Trauma - An Engineering Analysis

Trauma - An Engineering Analysis

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A number of books and research papers have been published on trauma and biomechanics.Theyhavesofarnotbeenrealisticallyintegrated.Thebasicaim ofthisbookistopresentauni?edapproachbetweentheengineeringandm- ical professions. The available engineering analyses and mathematical models can be interlinked and glued together with the medical ?ndings by means of surgeries and X-rays/scans. They can be translated into vastly developed computer programs predicting e?ects of plasticity, temperature, cracking, and crushing with and without muscles and other interlocking phenomenon. The available mathematical-cum-engineering model on trauma and bone mechanics are then linked to the ?nite element analysis and to a computer programinwhichprovisionsaremadetocaterforallpossibleeventualitiesand medicalparameters.Theproblemencounteredbysurgeriescanbeeasilybe- corporated into hybrid ?nite element computer programs such as PROGRAM ISOPARusedinthisbook.Inallcasestudiesthesurgicalin?uenceshavebeen considered together with the bone material data for both the operational, nonoperational and overloading behaviour of the human body structure. In all circumstances the human body structure and its important elements were treated as composite. The bonea€“blood interaction has been incorporated in ordertoobtainrealisticsolutions.Materialpropertiesinthree-dimensionhave always been considered in throughout in various investigations. Engineering analysis of trauma is being continuously developed taking into consideration the ever increasing changes in analytical, design, safety, and manufacturing techniques. The engineering advances in that direction are steadily gaining international acceptance in the wide sense of the medical profession.... than 4I¼m a day and often much more, most characteristically in the fetus and in the callus that is produced during fracture repair. ... The mineralization process involves roughly spherical centers, impregnating both the collagen and ground substance at the same ... The osteocyte lacunae in lamellar bone are oblate spheroids, the equatorial diameters being about five times longer than the polar axis.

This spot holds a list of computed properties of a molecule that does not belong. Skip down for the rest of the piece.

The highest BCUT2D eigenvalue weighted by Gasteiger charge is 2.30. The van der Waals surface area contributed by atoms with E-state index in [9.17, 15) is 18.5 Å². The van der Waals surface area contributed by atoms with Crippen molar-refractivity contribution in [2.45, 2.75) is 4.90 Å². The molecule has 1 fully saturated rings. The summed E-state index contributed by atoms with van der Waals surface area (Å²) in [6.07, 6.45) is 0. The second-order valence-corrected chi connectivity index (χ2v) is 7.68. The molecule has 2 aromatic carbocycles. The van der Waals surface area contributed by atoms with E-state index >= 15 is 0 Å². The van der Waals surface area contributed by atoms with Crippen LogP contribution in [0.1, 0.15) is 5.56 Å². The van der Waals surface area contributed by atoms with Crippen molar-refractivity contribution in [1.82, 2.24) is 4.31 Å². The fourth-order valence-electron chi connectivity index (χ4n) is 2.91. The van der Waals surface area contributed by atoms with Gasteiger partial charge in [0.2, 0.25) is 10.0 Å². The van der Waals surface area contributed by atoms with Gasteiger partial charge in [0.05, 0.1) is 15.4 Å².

Title:Trauma - An Engineering Analysis
Author:Y.F. Al-Obaid, F.N. Bangash, T. Bangash
Publisher:Springer Science & Business Media - 2007-02-24


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